The Transylvania Times -

Bill Lea Talks About The 'Misunderstood' Black Bear

 

June 17, 2019

The Transylvania County Library Rogow Room was recently packed to hear, and see, nature photographer Bill Lea’s presentation: “Understanding the Misunderstood Black Bear.”

Audience members heard Lea tell stories of the most memorable black bears throughout his career and what he learned from each one. He kept the audience laughing and engaged with his photos and stories.

Lea’s most central message throughout the talk was that “bears are just like us.”

Lea has been a nature photographer for nearly 20 years and is perhaps most famous for his work capturing black bears in photos. He spends weeks at a time following some bears, and by spending so much time with these animals, Lea gains an in-depth understanding of each bear’s personality and relationship to their environment.

Unlike a scientist, who may take a broad approach to studying bear behavior as a whole, Lea said he thinks of bears as individuals with appearances and personalities as diverse as the human species.

Among the many bears he’s photographed, Lea told stories of bears that were good moms, some that were not as attentive to their cubs, bears that liked to play wrestle, bears that were sleepy in the morning, bears that suffered intense emotional pain after losing a cub and bears that walked upright on their hind legs due to injuries. He photographed many bear families and told stories of how bear cubs are raised by their mothers.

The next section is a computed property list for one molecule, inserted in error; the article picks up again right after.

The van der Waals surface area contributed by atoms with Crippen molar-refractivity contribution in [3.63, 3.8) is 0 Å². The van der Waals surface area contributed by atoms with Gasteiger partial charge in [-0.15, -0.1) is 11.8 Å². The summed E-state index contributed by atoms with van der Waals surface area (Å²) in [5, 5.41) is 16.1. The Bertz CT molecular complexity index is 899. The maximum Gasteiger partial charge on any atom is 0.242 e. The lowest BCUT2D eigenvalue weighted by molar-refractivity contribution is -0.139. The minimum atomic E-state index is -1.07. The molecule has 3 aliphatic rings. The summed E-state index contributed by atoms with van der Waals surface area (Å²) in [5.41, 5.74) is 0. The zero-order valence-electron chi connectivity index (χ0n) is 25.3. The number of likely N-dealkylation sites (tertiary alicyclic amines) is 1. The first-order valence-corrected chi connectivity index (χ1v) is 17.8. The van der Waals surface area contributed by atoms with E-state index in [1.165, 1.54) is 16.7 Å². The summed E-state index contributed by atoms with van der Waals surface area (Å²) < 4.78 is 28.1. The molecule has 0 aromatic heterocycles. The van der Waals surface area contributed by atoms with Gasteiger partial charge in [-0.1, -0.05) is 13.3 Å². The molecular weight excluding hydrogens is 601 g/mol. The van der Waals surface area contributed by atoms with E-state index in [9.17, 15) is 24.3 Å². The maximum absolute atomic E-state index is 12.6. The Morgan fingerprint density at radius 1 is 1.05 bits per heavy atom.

Lea was careful to dispel common myths about black bears that lead to intolerant attitudes. He said that many confuse black bears with grizzly bears, and due to media sensationalism they are often feared as dangerous creators.

In reality, though, Lea said he wouldn’t approach a bear any different than he would approach a Doberman pinscher – calmly, respectfully and cautiously. When asked if they’ve every encountered a bear, most audience members raised their hands and questions at the end of the presentation centered on how to co-exist successfully with bears.

“Bears can live with people, but people are often unwilling to co-exist with bears,” said Lea.

He mentioned many times that humans are a far greater threat to black bears than bears are to humans.

In areas with high bear presence, Lea suggested removing any food rewards from the property, and that oftentimes nuisance bears are simply following a reliable food source, which can be common outdoor sources, such as garbage scraps, grill drippings, bird seeds and pet food.

After answering several questions from the audience, Lea finished his talk by saying, “I’m not a biologist. I’m just a photographer that fell in love with bears, saw the injustice toward bears and misunderstanding, and thus I do this as a way to try to be an advocate on their behalf.”

Lea has authored several coffee table books featuring his nature photography from areas across the country and co-founded a nature sanctuary with his wife, Klari, in northern Minnesota. He said through his photography and speaking engagements he hopes he can foster a greater appreciation for nature and all living things.

 
 

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